Marathon #38 – 26.2 for Pete
On March 21, 2011, I almost died. That was the day an x-ray revealed that a severe form of ulcerative colitis, a type of inflammatory bowel disease (“IBD”) marked by swelling, inflammation and the development of open sores on the lining of the large intestine, had perforated my colon to the point of disintegration, something, I was told, only happened in less than ten percent of all colitis patients, and rarely so quickly – I was diagnosed just three weeks before. My body was becoming septic as bile and bacteria were released inside of me, my kidneys and liver were deteriorating, my pulse was racing and my blood pressure was dropping dangerously low. I had already lost fifty pounds, nearly a quarter of my weight, while the doctors tried in vain to stave off this illness with medication that proved ineffective. That was the day when I was rushed into an empty operating room late at night, as a surgical team scrambled to come together, to have my colon removed and replaced with an ileostomy – a piece of my small intestine brought out through a hole cut into my abdominal wall for the elimination of waste. That was the day when everything changed for me, when my once strong and resilient body – I was a marathon runner, a triathlete, an athlete – became broken and beaten during the first of three such “car wrecks,” which was my surgeon’s metaphor for the series of grueling operations I would endure in less than nine months, and I began the long and arduous journey over the next year to return to normal, at least as normal as I could hope to be.
I kept a journal to help me cope with my abrupt decline from someone seemingly fit to someone profoundly sick and on the unimaginable brink of dying. I worked and pushed myself to become well again, facing this life-threatening challenge the way I had faced any other challenge – with my faith, which was tested over and over; the support of my friends and family, and, in particular, my loving and devoted wife, Christine, who was everything to me, from nurse to number one fan, encouraging me as she had done on Heartbreak Hill during the Boston Marathon the day before I proposed to her nearly seven years earlier; and by calling upon my prior experiences overcoming the pain and agony of the many endurance races I had completed where I would tell my mind to force my body to keep going, to never quit, whatever it took. As I lied in a hospital bed, or later, when I was “better” while staring up at the stucco ceiling of our house in a lift-chair we rented from a medical supply store, I reflected on some of those races – bobbing uncontrollably in the frigid waters of the San Francisco Bay as I panicked to get my bearings at the start of the Escape From Alcatraz Triathlon; disappearing into a coordinated, chaotic mass of some forty thousand runners during the Chicago Marathon; training determinedly for my first half marathon after having blown out my knee and being told by an orthopedist that I was just not cut out to be a runner – all of which seemed to parallel what I was going through at a particular point in my ordeal. This gave me perspective and enabled me to appreciate every victory, no matter how small, in my convalescence.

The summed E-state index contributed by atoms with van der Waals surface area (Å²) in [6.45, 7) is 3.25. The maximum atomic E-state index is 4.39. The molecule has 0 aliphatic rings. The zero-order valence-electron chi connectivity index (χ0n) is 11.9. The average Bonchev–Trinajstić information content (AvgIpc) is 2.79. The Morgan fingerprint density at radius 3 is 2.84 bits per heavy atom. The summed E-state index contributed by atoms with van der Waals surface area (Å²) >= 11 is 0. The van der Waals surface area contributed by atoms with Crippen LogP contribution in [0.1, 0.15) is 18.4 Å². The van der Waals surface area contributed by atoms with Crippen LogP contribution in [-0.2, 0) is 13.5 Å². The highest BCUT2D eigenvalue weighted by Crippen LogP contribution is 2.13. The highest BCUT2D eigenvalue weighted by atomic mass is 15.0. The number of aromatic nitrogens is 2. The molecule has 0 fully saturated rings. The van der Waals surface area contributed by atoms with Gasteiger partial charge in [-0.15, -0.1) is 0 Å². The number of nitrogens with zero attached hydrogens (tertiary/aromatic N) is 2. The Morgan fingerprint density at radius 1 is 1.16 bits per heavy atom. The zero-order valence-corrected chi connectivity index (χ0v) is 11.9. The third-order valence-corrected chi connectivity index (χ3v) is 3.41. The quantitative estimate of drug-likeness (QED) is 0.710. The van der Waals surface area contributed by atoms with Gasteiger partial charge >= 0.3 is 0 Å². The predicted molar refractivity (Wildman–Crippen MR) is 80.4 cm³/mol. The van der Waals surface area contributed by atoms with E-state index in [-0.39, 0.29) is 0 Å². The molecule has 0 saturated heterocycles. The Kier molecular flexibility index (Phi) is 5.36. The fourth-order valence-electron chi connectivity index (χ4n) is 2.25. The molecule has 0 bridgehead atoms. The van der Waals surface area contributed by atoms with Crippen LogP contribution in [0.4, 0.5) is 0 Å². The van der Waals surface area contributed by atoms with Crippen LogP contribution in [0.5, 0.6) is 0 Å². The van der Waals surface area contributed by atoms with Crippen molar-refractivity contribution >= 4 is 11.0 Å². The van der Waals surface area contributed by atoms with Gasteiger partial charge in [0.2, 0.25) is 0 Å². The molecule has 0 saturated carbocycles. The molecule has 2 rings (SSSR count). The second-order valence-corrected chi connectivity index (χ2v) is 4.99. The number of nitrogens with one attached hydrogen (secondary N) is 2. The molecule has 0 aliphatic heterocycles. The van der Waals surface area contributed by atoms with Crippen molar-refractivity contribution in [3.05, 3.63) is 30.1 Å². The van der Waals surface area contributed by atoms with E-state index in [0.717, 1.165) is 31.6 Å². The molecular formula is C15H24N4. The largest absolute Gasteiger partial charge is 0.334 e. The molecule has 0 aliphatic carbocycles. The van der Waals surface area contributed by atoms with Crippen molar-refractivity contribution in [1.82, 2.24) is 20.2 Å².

According to the Crohn’s & Colitis Foundation, approximately 1.6 million Americans suffer from ulcerative colitis or some other form of IBD. Yet when I was sick, and during my rehab and recovery trying to come to terms with being a forty-four-year-old previously healthy person with an ostomy pouch and a body that no longer did what it once could – I had to start with the basics, even relearning how to walk because my feet and ankles, which had never failed me, had become virtually immovable, grotesquely swollen with forty pounds of fluid from the edema brought on by the damage to my kidneys, and the surgery had devastated my core and left me with a gaping belly wound that the doctors had left to heal from the inside out due to the constant threat of infection – there were moments when I felt very much alone.
As I have now thankfully returned to good health, and to endurance races, and am able to reflect upon this period of my life – which I once considered my “lost year” but have since come to realize was really just the opposite, as I gained much, in terms of faith, and strength, and perseverance – I owe quite a lot to my support team, and to those, like Christine, who was diagnosed with colitis shortly after we were married and has generally remained in remission with a regimen of medicine and treatments, and “Coach” Marc, for their continued efforts to fundraise and to increase awareness and to lend support however they can to combat this unrelenting illness. Through their constant, concerted actions, and the strides and advances made by the medical community, I am hopeful that one day a cure will be discovered.
Running 26.2 for Pete!
Marathon 38 – Recap